k-fold cross validation for prediction

Hi. I am trying to understand k-fold cross validation for prediction. I took this example from Intro to machine learning by Burger, p. 68, and then modified it. Having chosen the best of k=10 models from some criteria, do i then want to create a final test dataset from the original dataset to predict and measure the performance, or am I missing something? (Note that this code creates the k-fold cross validation process from scratch rather than from a package like caret so I could pause and understand intermediate steps.) Thank you.

x <- rnorm(100,2,1) # n=100
y <- exp(x) + rnorm(5,0,2)
data <- data.frame(x,y)
data.shuffled <- data[sample(nrow(data)), ]
folds <- cut(seq(1, nrow(data)), breaks=10, labels=FALSE) #vector: 1,1,...,1,2,2,...,2,10
errors <- 0
coeff_df <- data.frame()
for (i in 1:10){
fold.indexes <- which(folds == i, arr.ind = TRUE) # 1...10; 11...20, etc.
test.data <- data[fold.indexes, ] # 10 rows
train.data <- data[-fold.indexes, ] # 90 rows
train.linear <- lm(y ~ x, train.data)
coeff_df[i,1] <- summary(train.linear)$coefficients[1,1]
coeff_df[i,2] <- summary(train.linear)$coefficients[2,1]
train.output <- predict(train.linear, test.data) # 10 rows
errors <- c(errors, sqrt(sum(((train.output - test.data$y)^2/length(train.output))) ))

m <- min(errors[2:11])
w = which(errors[2:11] == m)
cat("y = ", round(coeff_df[w,1],4), " + ",round(coeff_df[w,2],4), " * x" )

Output is y = -13.48 + 12.0834 * x

I think there is a problem in your reasoning: the folds of k-fold CV are not meant to generate different models, but to evaluate a single model in several contexts.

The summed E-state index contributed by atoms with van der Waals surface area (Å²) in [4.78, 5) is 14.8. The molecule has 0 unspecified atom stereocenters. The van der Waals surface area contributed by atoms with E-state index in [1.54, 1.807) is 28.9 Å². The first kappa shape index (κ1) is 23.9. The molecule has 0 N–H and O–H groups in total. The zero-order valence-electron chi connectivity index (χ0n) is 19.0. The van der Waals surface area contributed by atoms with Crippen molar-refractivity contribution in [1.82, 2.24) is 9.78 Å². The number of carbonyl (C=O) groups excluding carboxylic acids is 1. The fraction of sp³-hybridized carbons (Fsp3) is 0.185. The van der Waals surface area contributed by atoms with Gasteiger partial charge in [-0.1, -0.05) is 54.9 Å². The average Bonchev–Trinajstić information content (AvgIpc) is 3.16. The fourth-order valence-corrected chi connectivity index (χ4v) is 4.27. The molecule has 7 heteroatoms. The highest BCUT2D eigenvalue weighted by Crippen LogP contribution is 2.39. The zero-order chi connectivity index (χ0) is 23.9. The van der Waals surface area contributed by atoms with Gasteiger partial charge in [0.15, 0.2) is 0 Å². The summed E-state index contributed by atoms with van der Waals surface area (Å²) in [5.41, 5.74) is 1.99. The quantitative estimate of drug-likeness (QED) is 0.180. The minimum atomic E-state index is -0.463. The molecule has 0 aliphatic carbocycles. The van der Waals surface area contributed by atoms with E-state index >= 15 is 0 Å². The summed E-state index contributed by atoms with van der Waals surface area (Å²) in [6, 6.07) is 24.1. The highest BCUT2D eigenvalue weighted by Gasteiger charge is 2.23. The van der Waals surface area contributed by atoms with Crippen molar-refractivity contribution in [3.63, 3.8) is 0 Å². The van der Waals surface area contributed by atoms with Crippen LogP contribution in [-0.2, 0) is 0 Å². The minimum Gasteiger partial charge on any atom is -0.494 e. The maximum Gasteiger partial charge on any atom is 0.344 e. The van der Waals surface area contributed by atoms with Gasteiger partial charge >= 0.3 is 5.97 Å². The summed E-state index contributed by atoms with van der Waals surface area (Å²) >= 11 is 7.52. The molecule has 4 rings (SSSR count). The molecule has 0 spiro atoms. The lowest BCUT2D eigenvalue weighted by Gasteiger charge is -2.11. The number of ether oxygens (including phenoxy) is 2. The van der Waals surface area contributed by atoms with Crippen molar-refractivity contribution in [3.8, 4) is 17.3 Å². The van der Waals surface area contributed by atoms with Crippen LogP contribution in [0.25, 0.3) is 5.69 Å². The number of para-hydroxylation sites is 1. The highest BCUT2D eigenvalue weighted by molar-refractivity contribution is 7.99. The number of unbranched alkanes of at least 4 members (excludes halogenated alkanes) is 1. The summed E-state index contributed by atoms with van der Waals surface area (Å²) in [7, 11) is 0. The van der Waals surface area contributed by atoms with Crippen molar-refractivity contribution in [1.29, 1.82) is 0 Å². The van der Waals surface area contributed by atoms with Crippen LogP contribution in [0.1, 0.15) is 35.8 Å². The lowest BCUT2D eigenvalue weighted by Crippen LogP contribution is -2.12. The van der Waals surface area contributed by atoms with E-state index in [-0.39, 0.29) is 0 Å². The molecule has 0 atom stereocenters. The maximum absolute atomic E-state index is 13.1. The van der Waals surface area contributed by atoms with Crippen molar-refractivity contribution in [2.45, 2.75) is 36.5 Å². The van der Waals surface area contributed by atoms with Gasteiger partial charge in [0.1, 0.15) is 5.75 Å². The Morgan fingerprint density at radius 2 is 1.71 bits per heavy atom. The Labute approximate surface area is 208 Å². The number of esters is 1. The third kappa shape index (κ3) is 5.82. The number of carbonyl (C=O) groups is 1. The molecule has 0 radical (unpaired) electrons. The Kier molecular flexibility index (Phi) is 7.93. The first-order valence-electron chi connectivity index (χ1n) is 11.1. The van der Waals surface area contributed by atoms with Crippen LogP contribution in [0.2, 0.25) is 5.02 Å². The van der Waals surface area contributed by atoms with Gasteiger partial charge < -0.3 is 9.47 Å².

Say, we have data, and we're not sure if we should use linear regression or logistic regression (yes, it's a made-up example). We can make a train-test split, and run both linear and logistic regression on the training set, and check on the testing set whether they give good results. We might find that linear regression gives good results, logistic regression doesn't, we can conclude that, for our data, linear regression is more appropriate.

But once that's done, it doesn't tell you that the individual parameters of the linear regression you did on your train set are the best for any data, it just tells you they were the best for the particular data you had, with the particular train/test split you did.

At this point, I don't see any problem in grouping the training and test sets, and rerunning a linear regression on the whole dataset, now that you know that linear regression is the most appropriate model. The split was only necessary during model selection.

There is just one case where this is inappropriate: if you want to use the amount of error in the test set as a prediction of the error on future data. If the test set was not used at all during model selection and parameter estimation, then it reflects the error of the model on unseen data. So, to get the best of both words, it's common to do three splits, into a training, validation, and test set. Then you can use the training to train models, the validation to compare them and select the best model, and the test set to estimate the amount of error of this model on future data.

Cross-Validation is just a way to redo the train/validation split several times, so when you compare models you can see if one is systematically better than another, or if one is only slightly better but that depends on the data.

One additional point: here, I'm not mentioning parameter estimation, that's because you are using linear regression that already guarantees it will find the best parameters (for some definition of best, namely minimizing the squared error). Similarly, logistic regression promises to give the best parameters (for a different definition of best). So if you're using CV to compare linear and logistic regression, you're asking "which definition of best gives me the better prediction of future values". There are models that have so-called hyperparameters where you have to choose a value, in that case you can use CV to try out different values.

As for your code, it looks correct. One thing: as defined, your folds are in the same order as x. That's fine here since x is random, but in real data chances are x is ordered, so you'd want to randomize the fold attribution:

folds <- sample(cut(seq(1, nrow(data)), breaks=10, labels=FALSE))
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